Marketing / Business writing

7 reasons why nobody is reading your blog

Ever wondered why some business blogs enjoy six figure readerships, but yours fails to attract more than a few hundred people each month? Here are seven reasons why you’re failing to hit your readership sweet spot.

31 March 2016 by

It’s any blogger or solopreneurs’ worst nightmare: a blog that’s had a bucket-load of time, resources and love poured into it but receives only spam messages and cricket chirps in response.

Why isn’t your blog capturing your readers’ attention? I have seven thoughts to offer:

Problem #1: You’re not offering your readers any valuable information.

Solution: When you’re writing (or rereading) your post, ask yourself: “What will my readers get from this?” It might be a spark of inspiration, the latest stats on social media engagement or some simple tips to help them improve their health, it doesn’t matter – as long as you’re giving them something useful to walk away with. Add value. It’s crucial.

Problem #2: Nobody knows when you’re going to post.

Solution: Set up a methodical posting schedule so your readers can get used to receiving (and reading!) your posts on a regular basis. I know this is easier said than done, but if you write your blog posts in bulk, you can then schedule them in at regular intervals.

"If you’re not a natural writer, don’t stress … the art is in the editing, not in the writing."

Problem #3: You don’t give your readers a good enough reason to read your post.

Solution: Use catchy subject lines in email newsletters and engaging text in your social media posts to capture your reader’s attention. Be sure to explain what value (see problem #1) your article adds. Then pretend you’re a newspaper and get creative with some headlines.

Want more articles like this? Check out the business writing section.

Problem #4: Your writing sucks.

Solution: Tough love, but those typos that sneak into your posts are letting you and your blog down. Building a buzzing tribe for your blog requires at the very least basic communication skills. But if you aren’t a natural writer, don’t stress – the art is in the editing, not in the writing. So keep proofreading and editing until you’ve eliminated any repetition and have ensured every bit of your post is leading the reader naturally towards the point you’re trying to make.

Problem #5: You think your blog is a journal.

Solution: You need to think of your blog posts as products, not Dear Diary entries. This is because every single one of your blog posts does something for your brand and business, even if you’re not actively selling your real products or services. Your posts represent your brand, what beliefs you hold and your businesses’ philosophies. They’re you and your biz: in written form.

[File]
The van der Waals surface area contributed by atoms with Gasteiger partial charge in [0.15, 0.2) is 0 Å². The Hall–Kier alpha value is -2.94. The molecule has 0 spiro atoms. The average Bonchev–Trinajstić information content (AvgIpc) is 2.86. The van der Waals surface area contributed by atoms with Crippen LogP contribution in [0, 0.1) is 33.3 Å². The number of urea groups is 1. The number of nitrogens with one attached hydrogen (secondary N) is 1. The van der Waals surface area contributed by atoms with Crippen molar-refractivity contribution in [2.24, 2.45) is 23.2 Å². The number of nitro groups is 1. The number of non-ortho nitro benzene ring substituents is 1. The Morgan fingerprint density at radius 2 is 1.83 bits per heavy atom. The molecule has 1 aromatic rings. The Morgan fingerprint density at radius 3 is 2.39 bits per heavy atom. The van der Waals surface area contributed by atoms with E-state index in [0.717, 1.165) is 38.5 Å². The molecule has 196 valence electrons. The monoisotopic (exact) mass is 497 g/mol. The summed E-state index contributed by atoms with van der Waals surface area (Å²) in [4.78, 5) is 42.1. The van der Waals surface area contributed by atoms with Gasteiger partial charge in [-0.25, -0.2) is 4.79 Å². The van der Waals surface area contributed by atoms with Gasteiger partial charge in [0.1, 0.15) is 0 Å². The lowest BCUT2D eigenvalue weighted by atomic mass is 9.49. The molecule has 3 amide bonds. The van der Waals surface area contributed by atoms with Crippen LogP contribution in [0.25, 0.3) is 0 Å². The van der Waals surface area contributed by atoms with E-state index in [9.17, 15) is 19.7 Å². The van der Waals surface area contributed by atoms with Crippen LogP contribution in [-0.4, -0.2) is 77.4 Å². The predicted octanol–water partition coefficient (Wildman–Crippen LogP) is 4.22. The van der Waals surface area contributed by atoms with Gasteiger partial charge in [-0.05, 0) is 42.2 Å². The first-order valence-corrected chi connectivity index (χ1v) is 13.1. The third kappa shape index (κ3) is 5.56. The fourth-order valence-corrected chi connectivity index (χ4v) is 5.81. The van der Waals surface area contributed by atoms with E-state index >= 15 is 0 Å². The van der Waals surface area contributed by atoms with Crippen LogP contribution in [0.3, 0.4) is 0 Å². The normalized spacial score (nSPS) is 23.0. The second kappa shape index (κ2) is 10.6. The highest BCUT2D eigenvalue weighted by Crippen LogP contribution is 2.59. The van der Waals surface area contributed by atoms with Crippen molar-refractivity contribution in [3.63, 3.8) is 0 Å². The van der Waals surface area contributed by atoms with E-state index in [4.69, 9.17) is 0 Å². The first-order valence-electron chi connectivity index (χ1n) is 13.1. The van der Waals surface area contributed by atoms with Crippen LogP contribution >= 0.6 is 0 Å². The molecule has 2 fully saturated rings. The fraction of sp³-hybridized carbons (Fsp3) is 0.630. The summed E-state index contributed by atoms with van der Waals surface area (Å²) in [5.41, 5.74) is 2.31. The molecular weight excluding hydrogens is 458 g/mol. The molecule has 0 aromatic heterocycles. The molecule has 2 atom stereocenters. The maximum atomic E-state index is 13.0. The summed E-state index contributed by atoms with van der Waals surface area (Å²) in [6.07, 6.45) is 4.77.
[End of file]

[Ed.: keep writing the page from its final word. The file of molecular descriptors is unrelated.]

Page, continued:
Problem #6: TMI overload.

Solution: I’m all for being authentic and real in your blog posts. After all, your readers want to know about you and your life. So sharing definitely is caring! But there is a line you don’t want to cross, especially if your blog represents a business rather than an individual. Keep it relevant, interesting and informative. Share your life, your stories and your uniqueness. But if it slips into the dirty laundry category, keep it locked up. Ain’t nobody got time for that. Unless there’s a moral to the story, of course.

Problem #7: You need more readers.

Solution: When you’re starting out, it can be hard to attract new readers onto your blog. It can even be hard as an established business if you haven’t had (or nurtured) a blog before. Which is why you need to invest in some heavy lifting in the early days. Post more content more regularly. Guest post on other popular websites. Give information out for free. Invite other bloggers to write on your blog. Get creative – there are a myriad of interesting (and free!) ways you can attract attention to your blog.

And my final tip: have fun with it. If you loathe writing a blog post each week and can’t find a single way to inject some fun into the endeavour, then hire somebody else to do it for you. Your readers deserve awesome content.

Cass Lane

is the founder and chief word wrangling warrioress of Wild Spirit Co. She spends her days wooing, wrestling and – when that doesn't work – walloping words into irresistible passages of persuasion for her way-cooler-than-her clients. Connect with Cassandra via Facebook.

Comments

  • Solid and sensible post Cass. Very much agree with the TMI point, we all love a good transformation story, but whingy, rambly today my cat ate this for breakfasts posts – no way!

  • Blogging isn’t just a hobby, it requires hard work, passion is not enough. Quality content is a must, but intelligent promotion is also essential. I tested a lot of different tips myself and these showed as the most fruitful: http://www.yarraweb.com.au/948/no-one-reading-your-blog-then-do-this/

89,110 people use Flying Solo to help them create a business with life. Do you?

Connect with Flying Solo

Explore the benefits of membership